DNC Chief Dean to Step Down
Tuesday, November 11, 2008
Former Vermont governor Howard Dean will not seek a second term as chairman of the Democratic National Committee, a committee spokeswoman said yesterday, clearing the way for a loyalist of President-elect Barack Obama to be named to the soon-to-be-vacant post.
"Governor Dean has been honored to serve as chairman of the Democratic Party for the past four years and is very proud of the work our party has done and that, in Barack Obama, we have a leader who is committed to reaching out to people in all 50 states. Governor Dean looks forward to the next challenge -- whatever that may be -- when his tenure ends in January," said DNC communications director Karen Finney.
After a failed presidential bid in 2004, Dean took over the DNC with the controversial mission of building credible political operations in all 50 states. Grass-roots -- and net-roots -- activists, who propelled Dean's presidential bid and helped get him elected party chairman, embraced the strategy. But the party's Washington political establishment bristled at using resources in deeply Republican states such as Mississippi and Idaho, insisting the money was better spent in places where Democrats were more likely to win.
In time, Dean won over many skeptics, including former president Bill Clinton, in part because of a series of special House election wins in conservative strongholds such as northern Mississippi and Baton Rouge. A DNC memo released after last week's presidential election, in which Obama won in some states where Democrats had not won in decades, detailed Dean's accomplishments and noted that "when Obama became the nominee there were 183 people on the ground who have been there, been trained, and were working for the nominee" as a result of the 50-state strategy.
"Because of Governor Dean's efforts, our party is stronger today than it was four years ago," said Stephanie Cutter, a spokeswoman for the Obama transition team. "He recognized the importance of reaching out to people in all 50 states, empowering people at the grass-roots level and rebuilding the infrastructure of the party."
Said consultant Donna Brazile: "Dean became chairman at a time the party was divided and incredibly demoralized after a stinging defeat in 2004. Not only did [he] have to work to convince party leaders that his 50-state strategy was the best method to achieve victory in 2006, he planted seeds of hope in laying the foundation for the party's reemergence as a national party in 2008."
Dean's name has come up as a possible choice to lead the Department of Health and Human Services in Obama's administration.
The next chairman of the DNC will be chosen at the group's winter meeting early next year by the more than 400 committee members. Possible replacements for Dean include Brazile, Kansas Gov. Kathleen Sebelius and DNC Secretary Alice Germond. Missouri Sen. Claire McCaskill and Virginia Gov. Timothy M. Kaine -- both close Obama allies -- are also considered possibilities, but sources close to each said they are not likely to be interested in the job.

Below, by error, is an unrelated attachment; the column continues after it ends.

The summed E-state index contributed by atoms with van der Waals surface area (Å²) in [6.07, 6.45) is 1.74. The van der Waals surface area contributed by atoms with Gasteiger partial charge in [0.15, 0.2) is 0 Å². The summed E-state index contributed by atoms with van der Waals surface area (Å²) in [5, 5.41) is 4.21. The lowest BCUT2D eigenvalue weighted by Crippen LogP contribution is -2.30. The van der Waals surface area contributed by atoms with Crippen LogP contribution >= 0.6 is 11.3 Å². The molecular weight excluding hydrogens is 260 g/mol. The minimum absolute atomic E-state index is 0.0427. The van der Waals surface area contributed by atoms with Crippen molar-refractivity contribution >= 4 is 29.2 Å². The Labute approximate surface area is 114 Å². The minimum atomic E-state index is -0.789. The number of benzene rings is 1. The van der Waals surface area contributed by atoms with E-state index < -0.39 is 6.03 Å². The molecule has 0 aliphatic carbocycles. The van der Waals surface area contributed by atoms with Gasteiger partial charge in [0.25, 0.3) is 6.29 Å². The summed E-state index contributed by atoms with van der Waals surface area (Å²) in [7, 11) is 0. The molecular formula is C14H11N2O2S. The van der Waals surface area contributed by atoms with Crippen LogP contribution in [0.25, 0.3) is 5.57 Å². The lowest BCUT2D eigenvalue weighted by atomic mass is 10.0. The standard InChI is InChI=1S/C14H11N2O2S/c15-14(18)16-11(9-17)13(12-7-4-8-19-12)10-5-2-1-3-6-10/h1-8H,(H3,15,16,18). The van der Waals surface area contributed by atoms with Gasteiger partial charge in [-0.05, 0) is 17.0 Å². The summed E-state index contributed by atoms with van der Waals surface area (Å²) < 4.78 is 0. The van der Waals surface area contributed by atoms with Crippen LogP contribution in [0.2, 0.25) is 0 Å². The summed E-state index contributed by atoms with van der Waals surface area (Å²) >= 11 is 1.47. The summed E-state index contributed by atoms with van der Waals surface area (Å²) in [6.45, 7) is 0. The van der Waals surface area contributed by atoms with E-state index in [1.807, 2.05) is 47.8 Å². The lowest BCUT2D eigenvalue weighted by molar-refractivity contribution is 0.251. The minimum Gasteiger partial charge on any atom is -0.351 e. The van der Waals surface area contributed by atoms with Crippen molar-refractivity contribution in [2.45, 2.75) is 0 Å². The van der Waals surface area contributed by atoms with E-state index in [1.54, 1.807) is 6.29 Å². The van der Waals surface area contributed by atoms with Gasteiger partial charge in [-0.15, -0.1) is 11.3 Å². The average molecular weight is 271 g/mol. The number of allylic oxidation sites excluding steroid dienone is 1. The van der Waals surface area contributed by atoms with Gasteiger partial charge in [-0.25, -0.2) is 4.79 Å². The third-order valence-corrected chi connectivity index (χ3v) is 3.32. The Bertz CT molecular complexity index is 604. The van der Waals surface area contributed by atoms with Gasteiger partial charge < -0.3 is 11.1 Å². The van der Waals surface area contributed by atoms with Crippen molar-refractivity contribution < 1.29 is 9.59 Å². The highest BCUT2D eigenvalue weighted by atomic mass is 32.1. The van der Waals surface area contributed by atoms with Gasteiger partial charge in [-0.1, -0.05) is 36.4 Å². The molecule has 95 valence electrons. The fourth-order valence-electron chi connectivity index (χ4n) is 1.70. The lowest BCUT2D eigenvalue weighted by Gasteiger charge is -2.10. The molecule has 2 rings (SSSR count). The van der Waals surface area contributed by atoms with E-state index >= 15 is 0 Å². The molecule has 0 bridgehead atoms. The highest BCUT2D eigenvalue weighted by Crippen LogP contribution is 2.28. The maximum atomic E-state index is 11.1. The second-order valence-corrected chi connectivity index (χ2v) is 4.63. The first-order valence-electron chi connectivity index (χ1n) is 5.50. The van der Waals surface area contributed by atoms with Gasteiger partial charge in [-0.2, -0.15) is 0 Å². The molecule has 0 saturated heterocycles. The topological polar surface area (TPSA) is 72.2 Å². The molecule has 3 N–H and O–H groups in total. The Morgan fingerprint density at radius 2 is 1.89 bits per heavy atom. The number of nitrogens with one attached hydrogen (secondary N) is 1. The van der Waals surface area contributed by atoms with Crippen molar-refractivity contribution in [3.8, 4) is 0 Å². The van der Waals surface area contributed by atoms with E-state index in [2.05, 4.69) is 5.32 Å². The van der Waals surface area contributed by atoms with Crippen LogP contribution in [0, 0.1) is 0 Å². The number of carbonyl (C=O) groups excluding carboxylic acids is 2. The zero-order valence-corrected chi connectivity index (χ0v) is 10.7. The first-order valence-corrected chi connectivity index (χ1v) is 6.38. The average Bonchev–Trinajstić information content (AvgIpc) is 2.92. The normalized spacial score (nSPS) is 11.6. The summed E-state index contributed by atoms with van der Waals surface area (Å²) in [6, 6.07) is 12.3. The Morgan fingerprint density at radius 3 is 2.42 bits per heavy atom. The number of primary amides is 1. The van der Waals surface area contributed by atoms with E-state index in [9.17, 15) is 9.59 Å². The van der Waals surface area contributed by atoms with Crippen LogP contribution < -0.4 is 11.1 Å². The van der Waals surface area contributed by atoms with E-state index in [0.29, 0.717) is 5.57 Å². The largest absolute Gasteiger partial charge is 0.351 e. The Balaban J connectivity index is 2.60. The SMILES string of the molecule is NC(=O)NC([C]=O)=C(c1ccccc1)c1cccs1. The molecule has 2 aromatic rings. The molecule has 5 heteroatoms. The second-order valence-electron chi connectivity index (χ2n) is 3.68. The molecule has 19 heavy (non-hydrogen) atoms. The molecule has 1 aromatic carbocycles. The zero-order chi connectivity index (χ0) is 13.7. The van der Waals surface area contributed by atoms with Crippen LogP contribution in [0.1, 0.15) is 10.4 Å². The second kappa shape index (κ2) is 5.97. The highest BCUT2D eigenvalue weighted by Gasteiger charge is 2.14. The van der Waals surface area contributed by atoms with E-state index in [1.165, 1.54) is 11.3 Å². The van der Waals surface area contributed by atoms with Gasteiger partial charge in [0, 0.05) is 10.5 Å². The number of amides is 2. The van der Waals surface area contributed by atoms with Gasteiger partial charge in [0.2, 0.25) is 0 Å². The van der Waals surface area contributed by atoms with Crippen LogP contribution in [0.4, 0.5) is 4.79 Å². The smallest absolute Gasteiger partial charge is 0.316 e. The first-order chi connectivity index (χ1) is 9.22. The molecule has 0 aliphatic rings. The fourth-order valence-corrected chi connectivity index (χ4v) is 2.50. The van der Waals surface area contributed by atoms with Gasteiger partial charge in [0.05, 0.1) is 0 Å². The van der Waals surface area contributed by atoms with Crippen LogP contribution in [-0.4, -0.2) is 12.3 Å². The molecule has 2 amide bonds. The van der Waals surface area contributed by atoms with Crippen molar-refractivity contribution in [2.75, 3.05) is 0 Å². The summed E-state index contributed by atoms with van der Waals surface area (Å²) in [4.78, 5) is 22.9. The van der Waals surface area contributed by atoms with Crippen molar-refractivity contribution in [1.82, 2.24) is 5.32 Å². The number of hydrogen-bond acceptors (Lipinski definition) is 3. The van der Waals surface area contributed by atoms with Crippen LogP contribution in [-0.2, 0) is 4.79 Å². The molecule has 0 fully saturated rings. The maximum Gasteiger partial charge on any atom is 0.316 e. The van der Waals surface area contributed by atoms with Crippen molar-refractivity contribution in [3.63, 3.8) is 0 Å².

Those familiar with the DNC's operations said the committee may also consider a structural reorganization along the lines of how it operated during the presidential campaign, in which Dean served as the general chairman and Obama field director Paul Tewes handled day-to-day management.
Despite the party's recent successes, many Democratic leaders remained critical of Dean for what they said was a lack of attention to key issues, such as fundraising.
The DNC consistently struggled to keep up with its Republican counterpart even as the Democratic House and Senate committees built huge financial leads over the GOP in advance of the 2008 election. As of Oct. 15, the Republican National Committee had raised nearly $337 million in the 2008 election while the DNC had raised just over $206 million.
Others questioned what they described as Dean's on-again, off-again involvement in the 2008 presidential primary process, which was marked by an extended public fight over the nominating calendar.
"He did not position the DNC in a way in which it probably could have been most effective during the primaries," said one Democratic strategist familiar with the inner workings of the committee. "He took a much more passive role and it hurt them in terms of the presidential primary process."
At times, disagreements over Dean's stewardship of the DNC became public. Reports following one particularly contentious meeting between Dean and newly installed White House chief of staff Rahm Emanuel in the spring of 2006 -- when Emanuel was chairman of the Democratic Congressional Campaign Committee -- described the Illinois congressman as spewing invective as he stomped out of the gathering.
Terence R. McAuliffe, who preceded Dean as chairman, praised the former Vermont governor's performance. "He handled it great," McAuliffe said. "He has done everything expected of the DNC chair. These are tough jobs."